City students accept V-C’s terms for meeting

This morning the Liverpool Daily Post carries a detailed report of yesterday’s tense meetings and negotiations, which came close to an occupation of Senate House. The Post reporter concludes with a quote from a speaker at yesterday’s mass meeting which crisply draws together the various strands of protest that have merged to produce the current highly charged political atmosphere:

Students at Liverpool University who demanded a showdown meeting with Mr Trevor Thomas, the new Vice-Chancellor, were outvoted at a mass meeting at the Students Union yesterday.

By a majority of 114, it was decided Mr Thomas should attend a meeting on his own terms on Monday to answer questions on what some students have called ‘a policy of secrecy’ by university authorities.

Earlier yesterday, students threw out a proposal to stage a protest sit-in at the Senate House over alleged secret files being kept on them by the University authorities.  A delegation of three members of the Guild of Undergraduates committee went to Senate House, where a meeting was arranged with Mr Thomas and other officials.

They asked for an open meeting with the Vice-Chancellor within the next two days to discuss the question of secrecy.  Otherwise, they said, they would go ahead with their proposed sit-in.

But Mr Thomas refused a meeting before Monday, and later the matter was put to the vote.

At first, 204 students voted for an extension of time and 209 against. A second vote was demanded and it resulted in 226 for and 221 against –  a reversal of the majority of 5.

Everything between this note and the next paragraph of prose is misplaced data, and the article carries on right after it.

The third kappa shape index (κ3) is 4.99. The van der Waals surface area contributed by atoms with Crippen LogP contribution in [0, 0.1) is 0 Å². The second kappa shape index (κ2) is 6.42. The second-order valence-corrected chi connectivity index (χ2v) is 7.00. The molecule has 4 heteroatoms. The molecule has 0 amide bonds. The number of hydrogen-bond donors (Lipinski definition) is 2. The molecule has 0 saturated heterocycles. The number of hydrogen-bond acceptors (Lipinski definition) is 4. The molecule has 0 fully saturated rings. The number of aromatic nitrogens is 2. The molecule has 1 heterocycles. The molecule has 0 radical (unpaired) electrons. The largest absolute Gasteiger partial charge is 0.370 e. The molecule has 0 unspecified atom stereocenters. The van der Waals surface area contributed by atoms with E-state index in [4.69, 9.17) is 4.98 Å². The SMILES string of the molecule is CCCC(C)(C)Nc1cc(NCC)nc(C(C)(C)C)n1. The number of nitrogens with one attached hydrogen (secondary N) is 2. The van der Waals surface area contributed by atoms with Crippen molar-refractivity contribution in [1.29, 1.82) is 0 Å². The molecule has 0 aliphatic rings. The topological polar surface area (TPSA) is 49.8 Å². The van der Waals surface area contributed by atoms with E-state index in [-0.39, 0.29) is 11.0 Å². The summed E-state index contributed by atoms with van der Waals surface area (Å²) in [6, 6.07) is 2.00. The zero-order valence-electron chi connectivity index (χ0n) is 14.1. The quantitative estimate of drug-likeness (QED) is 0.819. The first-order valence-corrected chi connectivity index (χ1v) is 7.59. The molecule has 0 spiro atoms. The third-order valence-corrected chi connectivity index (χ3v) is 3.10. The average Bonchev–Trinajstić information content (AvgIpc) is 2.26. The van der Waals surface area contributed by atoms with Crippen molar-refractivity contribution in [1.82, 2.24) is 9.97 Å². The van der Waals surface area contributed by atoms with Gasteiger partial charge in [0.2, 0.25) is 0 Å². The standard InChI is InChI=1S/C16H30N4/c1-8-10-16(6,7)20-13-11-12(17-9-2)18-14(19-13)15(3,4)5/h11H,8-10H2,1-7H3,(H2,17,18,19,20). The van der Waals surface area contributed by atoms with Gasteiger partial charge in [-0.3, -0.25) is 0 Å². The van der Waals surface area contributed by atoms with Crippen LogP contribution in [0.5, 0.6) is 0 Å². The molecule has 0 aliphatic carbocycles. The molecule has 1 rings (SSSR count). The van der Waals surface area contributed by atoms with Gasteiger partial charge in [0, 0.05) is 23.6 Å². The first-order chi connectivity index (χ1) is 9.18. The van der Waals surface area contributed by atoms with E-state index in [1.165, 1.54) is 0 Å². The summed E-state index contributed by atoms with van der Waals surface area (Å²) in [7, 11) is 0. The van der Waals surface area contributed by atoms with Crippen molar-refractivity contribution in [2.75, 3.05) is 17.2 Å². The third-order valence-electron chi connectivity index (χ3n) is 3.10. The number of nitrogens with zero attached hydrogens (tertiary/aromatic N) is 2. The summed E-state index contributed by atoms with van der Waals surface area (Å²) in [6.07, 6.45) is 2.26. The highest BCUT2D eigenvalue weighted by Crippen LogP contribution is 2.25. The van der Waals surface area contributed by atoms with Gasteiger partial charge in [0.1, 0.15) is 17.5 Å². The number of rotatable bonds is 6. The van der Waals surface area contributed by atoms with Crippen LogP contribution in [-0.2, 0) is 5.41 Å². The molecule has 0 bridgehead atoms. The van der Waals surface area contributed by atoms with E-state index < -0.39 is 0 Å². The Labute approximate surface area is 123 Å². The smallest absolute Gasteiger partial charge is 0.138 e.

Then a third vote revealed 334 in favour and 220 against Mr Thomas’ terms for a meeting on Monday.

One of the speakers from the floor at the meeting claimed that the administration had:

“Ignored a plea to disclose what Chemical and Biological Warfare contracts are undertaken at the university; refused to reconsider the position of Lord Salisbury as our Chancellor, despite petitions, pickets and representations from mass meetings; refused even to dissociate itself – either as a body or as individuals – from Salisbury’s views; refused last week, with no reasons given, to reveal where the university’s investments lie, thus leading to a sneaking suspicion that they are investing in firms which bolster up Apartheid; and has seriously infringed the autonomy of the Guild in its reaction to last month’s officer resignations”.

The speaker said that he wanted the University to disclose the contents of all files such as those on investments, the Senate, the Council, Court minutes and research grants.

Last night MR Thomas could not be contacted for comment.


Author: Gerry

Retired college teacher living in Liverpool, UK.

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